If he could have just one day without memories of his violent past, Vic Tamati would truly be at peace.
Thirty-eight years spent beating his wife and children weighed heavy on his mind, though now he uses those experiences to do good.
"Damage has been done, there's an old Samoan saying: 'If a cup of water has been spilt, you can't pick it back up again'," he says. "But you can start to put water back in."
Mr Tamati has been instrumental in spreading an anti-violence message as champion of the It's Not OK campaign and was in Hawke's Bay last week for three talks organised by Hastings Women's Refuge, titled True Stories of Everyday People.
It is at events like these that he shares the story of a "curse" which plagued him and how he became violence-free more than 20 years ago.
"They call it a cycle, but to me it's a curse that is handed down to the men of that family, and the curse continues."
He didn't tell friends about completing a stopping violence course in 1992 until he appeared on television, after It's Not OK producers approached him in 2007 looking for someone who had perpetrated family violence to join the campaign.
"Groups like this one are putting out the call that it's not OK, in the hope that men will take that away and think about it."
Growing up in a God-fearing Samoan family, his father hit out as a way of showing "love".
He continued that tradition, tattooing the four-letter word on his hand, believing he was a better dad because his methods were not as harsh.
"I knew how they were feeling, but it was not as bad as I got it, I was just giving them a hiding with a hose - if I used a machete they would have something to complain about - that's how I thought."
It was not until Mr Tamati beat his 8-year-old daughter with a platform shoe that he came to address those actions.
After coming home, his wife saw what he had done and packed up their children. A week later she returned from Women's Refuge and announced she was leaving.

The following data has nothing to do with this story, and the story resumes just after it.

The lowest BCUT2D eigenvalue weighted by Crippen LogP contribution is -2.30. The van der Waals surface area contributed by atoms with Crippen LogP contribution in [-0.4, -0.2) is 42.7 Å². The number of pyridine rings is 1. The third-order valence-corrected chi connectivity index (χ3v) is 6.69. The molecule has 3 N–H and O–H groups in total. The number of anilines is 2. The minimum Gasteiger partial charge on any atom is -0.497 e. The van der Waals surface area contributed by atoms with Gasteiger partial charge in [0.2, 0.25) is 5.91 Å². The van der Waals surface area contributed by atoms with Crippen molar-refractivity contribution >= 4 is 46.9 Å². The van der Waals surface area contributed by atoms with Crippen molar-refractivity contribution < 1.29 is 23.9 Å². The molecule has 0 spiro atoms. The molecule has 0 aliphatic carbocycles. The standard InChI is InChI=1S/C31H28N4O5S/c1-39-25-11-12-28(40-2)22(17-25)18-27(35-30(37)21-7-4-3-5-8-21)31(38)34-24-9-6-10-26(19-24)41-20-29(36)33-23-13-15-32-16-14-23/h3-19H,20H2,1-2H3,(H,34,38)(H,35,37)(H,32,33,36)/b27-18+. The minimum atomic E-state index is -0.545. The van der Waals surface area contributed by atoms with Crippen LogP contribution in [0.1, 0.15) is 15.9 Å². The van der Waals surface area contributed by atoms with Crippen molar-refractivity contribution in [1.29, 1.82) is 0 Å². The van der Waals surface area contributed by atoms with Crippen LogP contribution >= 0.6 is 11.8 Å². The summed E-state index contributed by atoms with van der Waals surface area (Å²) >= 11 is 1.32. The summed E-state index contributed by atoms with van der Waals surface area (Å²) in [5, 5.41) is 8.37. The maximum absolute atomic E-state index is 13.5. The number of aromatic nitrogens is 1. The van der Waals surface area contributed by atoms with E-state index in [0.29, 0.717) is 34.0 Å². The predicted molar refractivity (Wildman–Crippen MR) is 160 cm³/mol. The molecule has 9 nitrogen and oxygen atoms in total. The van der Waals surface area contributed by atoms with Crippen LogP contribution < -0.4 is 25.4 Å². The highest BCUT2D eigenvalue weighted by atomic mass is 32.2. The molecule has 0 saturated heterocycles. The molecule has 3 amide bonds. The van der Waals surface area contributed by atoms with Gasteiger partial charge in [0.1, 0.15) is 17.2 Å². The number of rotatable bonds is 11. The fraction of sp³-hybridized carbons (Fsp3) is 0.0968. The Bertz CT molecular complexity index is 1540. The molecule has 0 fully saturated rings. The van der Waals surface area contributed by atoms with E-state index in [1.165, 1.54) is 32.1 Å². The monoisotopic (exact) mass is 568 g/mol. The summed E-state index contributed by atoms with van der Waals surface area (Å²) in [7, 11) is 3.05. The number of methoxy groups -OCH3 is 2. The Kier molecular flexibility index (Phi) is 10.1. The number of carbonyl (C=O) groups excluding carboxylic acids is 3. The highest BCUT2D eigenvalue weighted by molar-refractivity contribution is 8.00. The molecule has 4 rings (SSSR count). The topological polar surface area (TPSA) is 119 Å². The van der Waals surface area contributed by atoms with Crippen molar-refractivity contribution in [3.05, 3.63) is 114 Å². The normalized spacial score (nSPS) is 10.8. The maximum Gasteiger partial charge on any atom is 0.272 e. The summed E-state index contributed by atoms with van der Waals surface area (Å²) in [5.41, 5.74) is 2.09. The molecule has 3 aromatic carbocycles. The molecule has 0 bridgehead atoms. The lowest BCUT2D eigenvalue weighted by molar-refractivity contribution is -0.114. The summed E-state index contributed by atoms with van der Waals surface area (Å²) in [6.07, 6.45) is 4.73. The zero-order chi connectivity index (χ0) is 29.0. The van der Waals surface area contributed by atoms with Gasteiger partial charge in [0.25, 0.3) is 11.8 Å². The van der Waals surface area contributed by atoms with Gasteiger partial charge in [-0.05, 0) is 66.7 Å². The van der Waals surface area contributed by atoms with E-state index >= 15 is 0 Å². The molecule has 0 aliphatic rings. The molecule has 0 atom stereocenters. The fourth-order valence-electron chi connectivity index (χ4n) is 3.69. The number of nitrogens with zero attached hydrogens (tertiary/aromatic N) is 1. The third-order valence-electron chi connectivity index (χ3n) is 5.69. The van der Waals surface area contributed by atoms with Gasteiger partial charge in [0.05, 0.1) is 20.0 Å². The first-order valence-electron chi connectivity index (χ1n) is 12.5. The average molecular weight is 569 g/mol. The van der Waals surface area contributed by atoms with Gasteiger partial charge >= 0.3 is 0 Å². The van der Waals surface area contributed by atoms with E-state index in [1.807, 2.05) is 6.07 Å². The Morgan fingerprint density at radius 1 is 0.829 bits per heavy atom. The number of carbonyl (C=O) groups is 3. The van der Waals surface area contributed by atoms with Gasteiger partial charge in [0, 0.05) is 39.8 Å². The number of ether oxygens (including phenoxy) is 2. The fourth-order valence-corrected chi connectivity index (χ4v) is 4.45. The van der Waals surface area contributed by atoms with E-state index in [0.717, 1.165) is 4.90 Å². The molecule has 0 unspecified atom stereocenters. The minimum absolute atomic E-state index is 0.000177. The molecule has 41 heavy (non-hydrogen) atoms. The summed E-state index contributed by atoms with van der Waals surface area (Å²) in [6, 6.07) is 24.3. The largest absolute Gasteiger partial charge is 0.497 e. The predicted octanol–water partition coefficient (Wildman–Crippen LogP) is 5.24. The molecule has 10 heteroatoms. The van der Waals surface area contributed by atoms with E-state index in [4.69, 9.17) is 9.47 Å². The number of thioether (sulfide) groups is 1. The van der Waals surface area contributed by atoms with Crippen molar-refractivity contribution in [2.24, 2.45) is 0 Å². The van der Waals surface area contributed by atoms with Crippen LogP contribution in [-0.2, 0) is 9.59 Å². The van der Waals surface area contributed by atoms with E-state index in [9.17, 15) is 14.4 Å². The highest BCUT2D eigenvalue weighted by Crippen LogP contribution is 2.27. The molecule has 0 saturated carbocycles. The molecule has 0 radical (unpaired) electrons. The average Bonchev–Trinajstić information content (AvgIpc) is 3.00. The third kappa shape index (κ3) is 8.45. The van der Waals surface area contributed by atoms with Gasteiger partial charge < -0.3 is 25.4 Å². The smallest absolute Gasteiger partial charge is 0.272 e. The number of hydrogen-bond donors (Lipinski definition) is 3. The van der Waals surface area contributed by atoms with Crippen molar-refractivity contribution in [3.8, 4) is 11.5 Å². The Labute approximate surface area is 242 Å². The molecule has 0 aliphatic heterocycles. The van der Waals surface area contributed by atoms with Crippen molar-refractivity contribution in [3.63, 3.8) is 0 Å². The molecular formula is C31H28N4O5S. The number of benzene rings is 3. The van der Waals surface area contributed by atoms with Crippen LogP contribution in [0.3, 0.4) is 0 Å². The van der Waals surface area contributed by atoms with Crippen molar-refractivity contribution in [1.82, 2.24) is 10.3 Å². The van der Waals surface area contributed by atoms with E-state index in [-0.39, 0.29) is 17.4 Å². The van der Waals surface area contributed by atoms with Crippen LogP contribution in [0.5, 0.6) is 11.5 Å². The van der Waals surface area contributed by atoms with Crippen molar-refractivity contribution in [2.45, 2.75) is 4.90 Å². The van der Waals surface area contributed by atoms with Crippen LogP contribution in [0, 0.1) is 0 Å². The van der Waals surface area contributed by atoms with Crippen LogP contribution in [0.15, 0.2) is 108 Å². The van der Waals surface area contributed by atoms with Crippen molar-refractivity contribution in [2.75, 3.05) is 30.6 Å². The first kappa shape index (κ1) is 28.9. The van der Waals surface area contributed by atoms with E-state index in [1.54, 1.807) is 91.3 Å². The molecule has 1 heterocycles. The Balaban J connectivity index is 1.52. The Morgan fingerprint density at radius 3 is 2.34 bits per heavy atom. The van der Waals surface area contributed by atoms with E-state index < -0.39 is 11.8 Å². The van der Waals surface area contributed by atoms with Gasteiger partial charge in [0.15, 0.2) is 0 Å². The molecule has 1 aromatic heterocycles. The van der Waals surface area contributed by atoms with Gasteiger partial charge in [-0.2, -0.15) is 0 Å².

"We sat around to talk about what I had done, my daughter blamed herself for Daddy hitting, kicking and beating her. That's when it all came to a head."
It was at that point he vowed to change and joined a year-long programme, aimed at giving him the tools he needed to cope.
"When I had my first child, I thought I had it sorted, six children later I was still doing the same thing. They gave me the skills and the knowledge, I had to piece it all together - it was the piece that was missing.
"I always thought I was a clever person, why couldn't I figure out that it was going to continue if nothing changed?"
That change did not happen overnight - he spent a year at home taking care of all six children as a way to heal some of the old wounds, and build trusting relationships.
During his address on Thursday, Mr Tamati did a "roll call" asking the crowd to stand up if they had been subjected to domestic violence - of about 40 in the room only two did not stand up.
It was a small-scale reflection of what was happening in the wider community, he said.
"Ninety-eight per cent of the people in that room know what it's like, only a couple had a normal life, that says something about how bad this really is."
Addressing those shocking statistics meant tackling issues at a grassroots level, which is why he started the organisation Safe Men, Safe Family. The idea behind it is, if there are no perpetrators there will be no victims.
"This is what I call A&E, awareness and education, so it doesn't end in accident and emergency."
Mr Tamati felt the best way to get to the bottom of this violence was to be allowed access to offenders at the beginning, when police were called.
He believed women and children should be able to stay put and feel safe, while men were taken away to start the healing journey, followed by a 30-week course.
"The stigma for men is that they were dumb because they couldn't figure it out, but if we get these men from the get go, we can say 'you're not dumb, you have grown up with it, you have made it part of your character, you have passed it on ... It's ultra embarrassing that you couldn't work it out, but we just need to give them the message, it's not OK, but it is OK to ask for help."
¦Visit areyouok.org.nz/ for more.